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Keeping Your Job and Employee Pay Benefits. Becoming Employed.

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Presentation on theme: "Keeping Your Job and Employee Pay Benefits. Becoming Employed."— Presentation transcript:

1 Keeping Your Job and Employee Pay Benefits

2 Becoming Employed

3 W-4 Form Employee’s Withholding Allowance Certificate –Determines the amount of money your employer will deduct from your check for income taxes –Must declare allowances or persons claimed The more claimed—less taxes are taken from check


5 Social Security Your personal identification number –Be careful to whom you give it to As a tax –Both employee and employer contribute –The amount contributed throughout lifetime will be returned at retirement.

6 W-2 Form Wage and Tax Statement –S–S–S–Shows income earned during the year and all withheld amounts –E–E–E–Employer must provide copy to employee by January 31 –U–U–U–Used to figure income taxes


8 Employment Laws

9 Social Security Act Enacted to provide federal aid for elderly and disabled. FICA = Social Security Tax FYI…. in 2010, 54 million people were receiving Social Security benefits, while 157 million people were paying into the fund; of those receiving benefits, 44 million were receiving retirement benefits and 10 million disability benefits

10 Unemployment Compensation Provides benefits to workers who lose their jobs though no fault of their own. Have to be actively looking for a job Can receive compensation for 26 consecutive weeks.

11 Fair Labor Standards Act Aka Wage and Hour Act 1938 Established minimum wage Federal Minimum wage – State Minimum wage - FYI…. In 1966, the minimum wage was $1.60.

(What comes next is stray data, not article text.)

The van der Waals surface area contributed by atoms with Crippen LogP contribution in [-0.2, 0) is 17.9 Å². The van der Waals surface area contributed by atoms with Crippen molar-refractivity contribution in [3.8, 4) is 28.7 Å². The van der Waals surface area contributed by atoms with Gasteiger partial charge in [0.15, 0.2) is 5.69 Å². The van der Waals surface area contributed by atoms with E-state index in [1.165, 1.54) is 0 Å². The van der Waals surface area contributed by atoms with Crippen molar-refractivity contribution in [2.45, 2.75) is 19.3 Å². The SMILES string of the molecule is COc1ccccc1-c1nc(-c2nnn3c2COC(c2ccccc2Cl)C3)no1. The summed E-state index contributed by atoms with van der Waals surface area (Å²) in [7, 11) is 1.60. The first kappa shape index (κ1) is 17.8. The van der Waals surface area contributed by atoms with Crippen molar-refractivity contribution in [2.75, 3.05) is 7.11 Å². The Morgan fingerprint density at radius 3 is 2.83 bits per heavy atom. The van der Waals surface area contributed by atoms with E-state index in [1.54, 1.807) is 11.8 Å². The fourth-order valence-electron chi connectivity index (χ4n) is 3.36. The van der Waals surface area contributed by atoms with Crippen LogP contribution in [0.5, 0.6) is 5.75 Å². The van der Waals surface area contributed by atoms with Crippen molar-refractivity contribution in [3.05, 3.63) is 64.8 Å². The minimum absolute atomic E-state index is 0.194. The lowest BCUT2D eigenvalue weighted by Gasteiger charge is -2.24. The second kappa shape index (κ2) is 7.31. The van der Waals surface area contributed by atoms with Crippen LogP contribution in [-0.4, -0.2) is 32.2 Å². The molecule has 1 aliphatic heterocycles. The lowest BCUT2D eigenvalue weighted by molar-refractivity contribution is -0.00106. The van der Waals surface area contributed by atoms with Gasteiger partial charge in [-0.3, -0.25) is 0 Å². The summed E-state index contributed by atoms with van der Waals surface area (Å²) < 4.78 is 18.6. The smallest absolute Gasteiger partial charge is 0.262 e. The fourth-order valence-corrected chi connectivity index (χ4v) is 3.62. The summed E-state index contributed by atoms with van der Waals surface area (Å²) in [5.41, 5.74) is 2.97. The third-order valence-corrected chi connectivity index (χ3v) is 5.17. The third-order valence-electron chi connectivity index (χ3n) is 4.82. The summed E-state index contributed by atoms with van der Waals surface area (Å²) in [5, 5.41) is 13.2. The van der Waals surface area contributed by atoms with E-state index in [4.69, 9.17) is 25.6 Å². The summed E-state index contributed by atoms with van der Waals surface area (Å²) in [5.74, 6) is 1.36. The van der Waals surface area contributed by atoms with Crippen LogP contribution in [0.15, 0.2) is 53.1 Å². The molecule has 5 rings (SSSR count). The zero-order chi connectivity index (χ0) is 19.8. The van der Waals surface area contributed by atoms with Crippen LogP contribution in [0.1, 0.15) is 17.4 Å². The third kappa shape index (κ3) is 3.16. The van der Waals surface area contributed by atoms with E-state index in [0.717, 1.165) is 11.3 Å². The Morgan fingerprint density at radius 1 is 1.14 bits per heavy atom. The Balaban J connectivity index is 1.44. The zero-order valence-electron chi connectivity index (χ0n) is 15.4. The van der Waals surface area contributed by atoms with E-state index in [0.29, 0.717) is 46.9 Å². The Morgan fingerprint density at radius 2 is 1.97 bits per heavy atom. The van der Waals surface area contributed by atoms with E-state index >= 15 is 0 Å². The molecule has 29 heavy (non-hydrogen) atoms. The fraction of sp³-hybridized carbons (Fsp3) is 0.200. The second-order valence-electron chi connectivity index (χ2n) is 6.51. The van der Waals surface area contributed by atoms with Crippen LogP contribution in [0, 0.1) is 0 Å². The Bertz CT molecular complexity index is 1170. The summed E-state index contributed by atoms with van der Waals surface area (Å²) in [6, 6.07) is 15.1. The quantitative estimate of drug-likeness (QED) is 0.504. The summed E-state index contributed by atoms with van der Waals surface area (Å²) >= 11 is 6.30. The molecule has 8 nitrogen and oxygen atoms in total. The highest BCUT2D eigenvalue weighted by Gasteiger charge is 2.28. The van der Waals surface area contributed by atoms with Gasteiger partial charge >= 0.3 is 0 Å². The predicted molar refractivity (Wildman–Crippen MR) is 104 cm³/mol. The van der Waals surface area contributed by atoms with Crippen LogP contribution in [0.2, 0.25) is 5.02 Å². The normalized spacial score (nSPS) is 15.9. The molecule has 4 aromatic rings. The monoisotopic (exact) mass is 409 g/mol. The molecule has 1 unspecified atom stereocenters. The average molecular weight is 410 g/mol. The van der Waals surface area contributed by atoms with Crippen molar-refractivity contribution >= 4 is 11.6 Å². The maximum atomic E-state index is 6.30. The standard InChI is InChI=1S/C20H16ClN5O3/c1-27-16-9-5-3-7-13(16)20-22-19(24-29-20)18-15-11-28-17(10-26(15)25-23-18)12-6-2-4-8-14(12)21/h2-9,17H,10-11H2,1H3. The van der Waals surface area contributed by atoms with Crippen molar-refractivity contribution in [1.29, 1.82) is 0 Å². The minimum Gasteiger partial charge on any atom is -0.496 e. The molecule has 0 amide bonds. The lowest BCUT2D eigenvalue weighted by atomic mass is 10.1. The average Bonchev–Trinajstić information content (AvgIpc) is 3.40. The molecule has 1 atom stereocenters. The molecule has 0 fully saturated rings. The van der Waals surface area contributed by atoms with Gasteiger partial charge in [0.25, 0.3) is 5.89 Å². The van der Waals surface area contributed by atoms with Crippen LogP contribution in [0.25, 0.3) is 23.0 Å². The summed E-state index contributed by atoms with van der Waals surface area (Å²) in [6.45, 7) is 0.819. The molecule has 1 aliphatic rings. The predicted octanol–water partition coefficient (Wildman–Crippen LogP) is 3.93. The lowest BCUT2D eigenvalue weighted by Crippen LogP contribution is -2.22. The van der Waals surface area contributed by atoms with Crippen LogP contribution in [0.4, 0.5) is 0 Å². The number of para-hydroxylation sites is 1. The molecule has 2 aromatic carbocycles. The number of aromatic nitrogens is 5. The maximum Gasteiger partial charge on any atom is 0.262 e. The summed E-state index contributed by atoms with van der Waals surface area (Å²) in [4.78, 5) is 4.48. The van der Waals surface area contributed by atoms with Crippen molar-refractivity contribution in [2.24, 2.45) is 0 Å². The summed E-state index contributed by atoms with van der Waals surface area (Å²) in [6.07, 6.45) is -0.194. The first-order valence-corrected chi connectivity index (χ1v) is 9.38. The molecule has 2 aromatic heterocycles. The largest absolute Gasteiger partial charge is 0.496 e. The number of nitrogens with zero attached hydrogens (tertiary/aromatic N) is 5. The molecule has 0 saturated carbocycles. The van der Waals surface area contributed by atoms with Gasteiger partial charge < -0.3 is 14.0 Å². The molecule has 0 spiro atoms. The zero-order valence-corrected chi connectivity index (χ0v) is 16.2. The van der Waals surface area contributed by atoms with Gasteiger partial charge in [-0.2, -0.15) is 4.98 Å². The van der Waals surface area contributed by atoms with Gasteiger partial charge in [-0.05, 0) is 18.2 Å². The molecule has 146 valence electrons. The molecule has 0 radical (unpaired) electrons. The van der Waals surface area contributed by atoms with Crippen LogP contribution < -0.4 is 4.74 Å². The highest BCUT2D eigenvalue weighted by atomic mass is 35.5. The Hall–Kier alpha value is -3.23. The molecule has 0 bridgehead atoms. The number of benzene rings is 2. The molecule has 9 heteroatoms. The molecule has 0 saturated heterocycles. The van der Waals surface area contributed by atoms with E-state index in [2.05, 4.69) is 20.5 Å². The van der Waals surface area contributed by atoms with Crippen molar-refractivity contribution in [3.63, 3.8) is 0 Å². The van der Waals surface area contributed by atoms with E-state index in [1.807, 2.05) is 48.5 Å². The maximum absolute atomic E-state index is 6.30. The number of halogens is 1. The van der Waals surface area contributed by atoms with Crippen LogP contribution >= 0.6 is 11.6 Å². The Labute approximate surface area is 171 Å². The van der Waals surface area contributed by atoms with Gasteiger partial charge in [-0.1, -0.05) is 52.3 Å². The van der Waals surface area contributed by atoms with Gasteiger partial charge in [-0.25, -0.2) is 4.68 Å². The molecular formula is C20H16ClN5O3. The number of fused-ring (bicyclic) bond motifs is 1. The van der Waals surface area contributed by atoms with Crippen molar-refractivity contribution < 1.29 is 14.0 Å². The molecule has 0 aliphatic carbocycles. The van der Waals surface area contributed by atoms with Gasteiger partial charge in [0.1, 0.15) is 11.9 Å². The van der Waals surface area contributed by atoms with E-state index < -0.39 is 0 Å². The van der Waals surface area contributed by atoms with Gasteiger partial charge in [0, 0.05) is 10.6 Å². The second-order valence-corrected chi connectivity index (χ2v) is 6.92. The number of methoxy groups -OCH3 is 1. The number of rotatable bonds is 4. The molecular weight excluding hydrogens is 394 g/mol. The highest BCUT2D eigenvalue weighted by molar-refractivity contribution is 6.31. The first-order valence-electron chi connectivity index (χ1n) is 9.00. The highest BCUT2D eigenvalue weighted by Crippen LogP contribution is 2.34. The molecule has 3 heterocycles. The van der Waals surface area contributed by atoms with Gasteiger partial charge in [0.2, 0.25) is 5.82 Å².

12 Gross Pay Total or agreed upon rate of pay before deductions

13 Hourly Wages When employee is paid for every hour worked

14 Overtime Full time hourly workers cannot work over 40 hours a week without being paid overtime –Overtime rate is normally 1 1/2 times regular rate of pay

15 Monthly Salary Paid set amount per month Doesn’t matter how many hours worked No overtime paid unless agreed upon

16 Annual Pay Set pay for year divided into equal amounts Overtime usually not paid

17 Pay Periods Monthly – once a month –12 pay periods Biweekly – every two weeks –26 pay periods Semimonthly – two times a month –24 pay periods Weekly – every week –52 pay periods Which is best???

18 Deductions Subtracted from gross pay Examples of required deductions –Social security tax –Federal and state income tax Examples of optional deductions –Insurance--Retirement –Savings accounts--loan payments –Charity

19 Net Pay Also known as Take Home Pay Gross pay minus deductions

20 Employee Withholding Sheet Required by law that explanation of pay computations be provided with each paycheck. ie..check stub

21 Benefits and Incentives Insurance Profit sharing Paid vacations Paid holidays Sick pay Bonuses Savings plans Travel expenses Employee Services –Discounts –Rec programs –Tuition reimbursement –Free parking

22 Family Medical Leave Act 1993 Employers with 50 or more employees must give up to 12 weeks unpaid leave per year for: –Birth or adoption –Care for spouse, parent, child with illness –Own illness

23 Labor Unions Main function is to recruit new members Not as strong as they have been in the past

24 Collective Bargaining Process of negotiating terms of employment for union members

25 Strike When union members refuse to work until agreement is reached

26 Professional Organization Associations for professionals that establish professional standards Conferences offered Keep members up to date

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